BlossTrying to ConceiveFertilityWorkplace

With awareness growing about infertility, talking about fertility treatments is becoming increasingly more common too. Helping people to understand more about IVF and what it involves, people experiencing infertility or using IVF to grow their family are feeling seen and heard.

Sadly, despite this recent progress surrounding awareness of fertility treatments, talking about fertility can still be wrongfully seen as taboo – both in people’s personal lives and at work. This leaves many people who are undergoing fertility treatment without the proper support from their employers. 

To help you get the support you need, we’ve put together a guide helping you to speak to your employer about IVF: 

Should I tell my employer about IVF?

IVF is a hugely personal journey that some people may not want to tell their employers about. The way you approach IVF and work should be fully determined by your individual circumstances and needs – not anyone else’s. 

However, choosing to tell your employer about IVF can bring with it a multitude of benefits that you could miss out on if you choose not to disclose it. 

Before telling your employer about IVF treatment

A little bit of prep work will go a long way in both how comfortable you feel when talking to your employer about IVF and how successful the chat goes. 

Here’s some things we would recommend that you do before speaking to your employer about IVF, just to make sure you have all of your bases covered:

1. Establish if you have an IVF policy at work

This might seem like an obvious one, but so many people are unaware of the policies that their workplace has. It’s a great idea to clue yourself in on your company’s policies around things such as sickness leave, flexible working, hybrid working and fertility policies.

If they have an IVF policy at work, bingo! If not, knowing about the other policies they have can help you figure out what your needs might be when attending appointments and dealing with potential side effects.

2. Figure out what you actually want to tell your employer

Whether you’re experiencing infertility or trying to grow your family as an LGBTQ+ family or solo parent, what you tell your employer about your journey is completely up to you. Try to decide how much you want to tell your employer before you start the chat about IVF and work.

By figuring out how much you want to tell your employer, it should be easier to stick to the boundaries you’ve set for yourself and not share more than you’d like. The stress of the moment could cause you to ramble without preparing – you’ll feel more in control and at ease knowing that you lead the conversation. 

3. Work out your individual needs

Not every person going through IVF at work has the same needs from their employer, so it’s important to work out your own. Consider which (if any) aspects of your job will be made more difficult by your IVF treatment, and how you’d like to work around this.

For example, someone with a very physical job lifting heavy weights or operating heavy machinery may need to switch to a less physically demanding role within the business. Someone who travels a lot may need to ask for adjustments to be made where they won’t need to take these trips, or join virtually.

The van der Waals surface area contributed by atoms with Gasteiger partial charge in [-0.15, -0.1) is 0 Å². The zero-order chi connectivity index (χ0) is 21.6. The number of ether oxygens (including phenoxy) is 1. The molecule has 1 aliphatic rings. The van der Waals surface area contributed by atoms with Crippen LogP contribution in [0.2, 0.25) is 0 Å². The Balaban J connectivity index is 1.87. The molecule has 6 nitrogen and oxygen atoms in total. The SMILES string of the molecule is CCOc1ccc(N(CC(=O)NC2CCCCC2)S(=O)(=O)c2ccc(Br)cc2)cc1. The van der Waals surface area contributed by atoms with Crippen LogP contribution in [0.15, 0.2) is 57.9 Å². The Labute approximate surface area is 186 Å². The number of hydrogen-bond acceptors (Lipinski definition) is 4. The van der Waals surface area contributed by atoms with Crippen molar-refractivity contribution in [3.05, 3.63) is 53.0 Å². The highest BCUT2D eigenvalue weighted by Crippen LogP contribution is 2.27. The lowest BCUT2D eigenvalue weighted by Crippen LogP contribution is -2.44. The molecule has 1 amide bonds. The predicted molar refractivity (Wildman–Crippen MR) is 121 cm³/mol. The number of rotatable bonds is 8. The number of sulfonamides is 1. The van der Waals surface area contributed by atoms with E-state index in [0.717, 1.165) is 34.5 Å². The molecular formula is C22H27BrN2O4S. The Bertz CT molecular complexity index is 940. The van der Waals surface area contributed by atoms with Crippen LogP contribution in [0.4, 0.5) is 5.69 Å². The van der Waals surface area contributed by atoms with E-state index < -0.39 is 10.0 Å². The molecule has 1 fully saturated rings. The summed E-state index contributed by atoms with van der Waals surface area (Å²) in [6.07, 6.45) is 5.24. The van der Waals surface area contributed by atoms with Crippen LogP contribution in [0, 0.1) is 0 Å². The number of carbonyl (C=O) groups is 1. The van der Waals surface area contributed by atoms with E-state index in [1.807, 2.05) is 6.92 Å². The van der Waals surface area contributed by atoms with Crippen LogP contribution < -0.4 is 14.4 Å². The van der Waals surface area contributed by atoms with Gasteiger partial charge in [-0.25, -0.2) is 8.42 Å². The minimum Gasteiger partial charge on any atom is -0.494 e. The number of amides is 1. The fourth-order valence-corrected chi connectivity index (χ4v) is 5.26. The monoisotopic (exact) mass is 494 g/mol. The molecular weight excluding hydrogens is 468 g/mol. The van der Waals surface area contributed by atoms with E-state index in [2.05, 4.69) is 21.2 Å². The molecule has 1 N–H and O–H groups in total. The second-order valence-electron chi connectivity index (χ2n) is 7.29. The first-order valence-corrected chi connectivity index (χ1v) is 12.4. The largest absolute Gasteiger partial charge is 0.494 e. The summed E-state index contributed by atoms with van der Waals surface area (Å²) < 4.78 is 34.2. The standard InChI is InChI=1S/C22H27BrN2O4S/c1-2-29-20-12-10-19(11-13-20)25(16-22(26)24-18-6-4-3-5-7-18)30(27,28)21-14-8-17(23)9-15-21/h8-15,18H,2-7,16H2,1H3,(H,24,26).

Adjustments that you should consider asking your employer for include: less physically demanding roles, less or no travelling, time off work, the ability to work from home, and amongst other things, hybrid working. 

How to speak with your employer about IVF treatment

Once you’ve figured out the workplace policies, how much you want to tell your employer and what you need during your IVF journey, it’s time to have a chat with your employer. 

Here are some tips to make it easier talking about IVF at work:

1. Be honest and upfront about your needs

During your IVF journey, your needs are the most important thing. However, it’s best to still be considerate about the business by being as upfront as possible. 

If you require some adjustments to your usual working life, say so. If you need some time off to attend appointments, say so. If you need anything to make IVF and work easier, say so. Your employer may not be very clued up on what IVF involves and the entire process. Telling them what you need is the only way they’ll know what you need. 

Honesty about your needs is the only way to get the support that you may need. If you’re struggling mentally with the process of IVF, let your employer know. They can’t know that you need extra support unless you tell them. 

2. Help your employer understand IVF

Despite greater awareness, it’s often the case that people don’t know the ins and outs of IVF and fertility treatment until they’re faced with the journey themselves. Some people might think that it’s a quick and easy process, and need to be educated about the actual process. 

Offer to provide your employer with resources that can help them better understand what you’re going through, such as websites or IVF workshops for employers. You could explain the process yourself, but only do this if you’re 100% comfortable doing so – there’s no pressure to. 

Once they know what people going through IVF experience, your employer will be more likely to be cooperative about your individual needs. 

3. Protect your emotions

When talking to your employer about IVF and work, don’t feel pressured to disclose more about your journey than you want to. This is where planning what you want to say to your employer before the actual conversation will be invaluable. 

Be sure to take things at your own pace and only tell your employer as much about your IVF journey as you are comfortable. 


Bloss for Business is a great resource for companies to offer support to their employees and learn how to be more compassionate leaders.